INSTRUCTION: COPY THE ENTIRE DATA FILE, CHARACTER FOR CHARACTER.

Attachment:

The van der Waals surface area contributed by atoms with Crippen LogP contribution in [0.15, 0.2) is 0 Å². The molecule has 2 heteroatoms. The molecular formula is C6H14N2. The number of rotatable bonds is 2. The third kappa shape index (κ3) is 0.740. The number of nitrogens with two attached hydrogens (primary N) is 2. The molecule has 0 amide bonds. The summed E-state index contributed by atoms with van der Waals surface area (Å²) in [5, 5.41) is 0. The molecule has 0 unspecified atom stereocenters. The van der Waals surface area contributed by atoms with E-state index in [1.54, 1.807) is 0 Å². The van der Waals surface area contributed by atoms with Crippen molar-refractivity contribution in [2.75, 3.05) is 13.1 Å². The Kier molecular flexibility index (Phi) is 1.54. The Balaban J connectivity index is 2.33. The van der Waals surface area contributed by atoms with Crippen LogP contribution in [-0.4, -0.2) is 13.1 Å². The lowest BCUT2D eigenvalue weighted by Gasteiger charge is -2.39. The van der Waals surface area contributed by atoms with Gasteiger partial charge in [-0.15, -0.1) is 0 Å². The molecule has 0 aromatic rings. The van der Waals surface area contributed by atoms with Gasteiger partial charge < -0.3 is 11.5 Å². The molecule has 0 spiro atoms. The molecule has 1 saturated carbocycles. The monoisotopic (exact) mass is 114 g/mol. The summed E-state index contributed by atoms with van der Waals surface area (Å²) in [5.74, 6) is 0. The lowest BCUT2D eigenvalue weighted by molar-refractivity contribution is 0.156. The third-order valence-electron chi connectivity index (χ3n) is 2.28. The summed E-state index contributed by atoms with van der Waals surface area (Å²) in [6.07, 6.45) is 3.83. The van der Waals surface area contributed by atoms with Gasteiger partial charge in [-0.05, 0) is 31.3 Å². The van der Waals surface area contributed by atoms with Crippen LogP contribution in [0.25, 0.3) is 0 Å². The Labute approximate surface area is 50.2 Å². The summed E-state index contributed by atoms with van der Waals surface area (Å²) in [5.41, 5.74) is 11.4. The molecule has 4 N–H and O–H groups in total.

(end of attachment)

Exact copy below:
The van der Waals surface area contributed by atoms with Crippen LogP contribution in [0.15, 0.2) is 0 Å². The molecule has 2 heteroatoms. The molecular formula is C6H14N2. The number of rotatable bonds is 2. The third kappa shape index (κ3) is 0.740. The number of nitrogens with two attached hydrogens (primary N) is 2. The molecule has 0 amide bonds. The summed E-state index contributed by atoms with van der Waals surface area (Å²) in [5, 5.41) is 0. The molecule has 0 unspecified atom stereocenters. The van der Waals surface area contributed by atoms with E-state index in [1.54, 1.807) is 0 Å². The van der Waals surface area contributed by atoms with Crippen molar-refractivity contribution in [2.75, 3.05) is 13.1 Å². The Kier molecular flexibility index (Phi) is 1.54. The Balaban J connectivity index is 2.33. The van der Waals surface area contributed by atoms with Crippen LogP contribution in [-0.4, -0.2) is 13.1 Å². The lowest BCUT2D eigenvalue weighted by Gasteiger charge is -2.39. The van der Waals surface area contributed by atoms with Gasteiger partial charge in [-0.15, -0.1) is 0 Å². The molecule has 0 aromatic rings. The van der Waals surface area contributed by atoms with Gasteiger partial charge < -0.3 is 11.5 Å². The molecule has 0 spiro atoms. The molecule has 1 saturated carbocycles. The monoisotopic (exact) mass is 114 g/mol. The summed E-state index contributed by atoms with van der Waals surface area (Å²) in [5.74, 6) is 0. The lowest BCUT2D eigenvalue weighted by molar-refractivity contribution is 0.156. The third-order valence-electron chi connectivity index (χ3n) is 2.28. The summed E-state index contributed by atoms with van der Waals surface area (Å²) in [6.07, 6.45) is 3.83. The van der Waals surface area contributed by atoms with Gasteiger partial charge in [-0.05, 0) is 31.3 Å². The van der Waals surface area contributed by atoms with Crippen LogP contribution in [0.25, 0.3) is 0 Å². The Labute approximate surface area is 50.2 Å². The summed E-state index contributed by atoms with van der Waals surface area (Å²) in [5.41, 5.74) is 11.4. The molecule has 4 N–H and O–H groups in total.